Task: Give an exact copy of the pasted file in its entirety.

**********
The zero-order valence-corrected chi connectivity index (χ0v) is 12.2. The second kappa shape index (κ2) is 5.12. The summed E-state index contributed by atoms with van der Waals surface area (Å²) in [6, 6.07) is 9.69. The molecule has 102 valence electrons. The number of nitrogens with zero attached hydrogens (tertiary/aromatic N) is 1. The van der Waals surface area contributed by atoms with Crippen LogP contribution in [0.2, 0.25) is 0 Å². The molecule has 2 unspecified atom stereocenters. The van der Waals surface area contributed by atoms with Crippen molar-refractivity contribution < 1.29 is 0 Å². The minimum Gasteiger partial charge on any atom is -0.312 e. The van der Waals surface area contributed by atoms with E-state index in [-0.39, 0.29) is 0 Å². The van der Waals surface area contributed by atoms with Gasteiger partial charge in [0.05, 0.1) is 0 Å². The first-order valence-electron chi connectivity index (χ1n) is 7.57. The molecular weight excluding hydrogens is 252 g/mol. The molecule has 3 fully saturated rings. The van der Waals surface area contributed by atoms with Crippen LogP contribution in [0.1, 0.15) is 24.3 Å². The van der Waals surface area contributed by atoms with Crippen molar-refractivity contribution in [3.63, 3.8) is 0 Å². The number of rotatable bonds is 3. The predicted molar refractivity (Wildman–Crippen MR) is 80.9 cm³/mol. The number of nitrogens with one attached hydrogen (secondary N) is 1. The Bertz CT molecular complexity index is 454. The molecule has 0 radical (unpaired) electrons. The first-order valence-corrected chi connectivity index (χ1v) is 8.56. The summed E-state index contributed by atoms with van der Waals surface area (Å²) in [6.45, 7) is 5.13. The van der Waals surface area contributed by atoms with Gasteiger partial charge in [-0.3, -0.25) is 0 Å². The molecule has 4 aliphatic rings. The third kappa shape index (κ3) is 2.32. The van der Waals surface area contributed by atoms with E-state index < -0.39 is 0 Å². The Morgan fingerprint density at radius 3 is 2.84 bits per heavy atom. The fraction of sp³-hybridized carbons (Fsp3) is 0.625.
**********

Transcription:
The zero-order valence-corrected chi connectivity index (χ0v) is 12.2. The second kappa shape index (κ2) is 5.12. The summed E-state index contributed by atoms with van der Waals surface area (Å²) in [6, 6.07) is 9.69. The molecule has 102 valence electrons. The number of nitrogens with zero attached hydrogens (tertiary/aromatic N) is 1. The van der Waals surface area contributed by atoms with Crippen LogP contribution in [0.2, 0.25) is 0 Å². The molecule has 2 unspecified atom stereocenters. The van der Waals surface area contributed by atoms with Crippen molar-refractivity contribution < 1.29 is 0 Å². The minimum Gasteiger partial charge on any atom is -0.312 e. The van der Waals surface area contributed by atoms with E-state index in [-0.39, 0.29) is 0 Å². The van der Waals surface area contributed by atoms with Gasteiger partial charge in [0.05, 0.1) is 0 Å². The first-order valence-electron chi connectivity index (χ1n) is 7.57. The molecular weight excluding hydrogens is 252 g/mol. The molecule has 3 fully saturated rings. The van der Waals surface area contributed by atoms with Crippen LogP contribution in [0.1, 0.15) is 24.3 Å². The van der Waals surface area contributed by atoms with Crippen molar-refractivity contribution in [3.63, 3.8) is 0 Å². The number of rotatable bonds is 3. The predicted molar refractivity (Wildman–Crippen MR) is 80.9 cm³/mol. The number of nitrogens with one attached hydrogen (secondary N) is 1. The Bertz CT molecular complexity index is 454. The molecule has 0 radical (unpaired) electrons. The first-order valence-corrected chi connectivity index (χ1v) is 8.56. The summed E-state index contributed by atoms with van der Waals surface area (Å²) in [6.45, 7) is 5.13. The van der Waals surface area contributed by atoms with Gasteiger partial charge in [-0.3, -0.25) is 0 Å². The molecule has 4 aliphatic rings. The third kappa shape index (κ3) is 2.32. The van der Waals surface area contributed by atoms with E-state index < -0.39 is 0 Å². The Morgan fingerprint density at radius 3 is 2.84 bits per heavy atom. The fraction of sp³-hybridized carbons (Fsp3) is 0.625.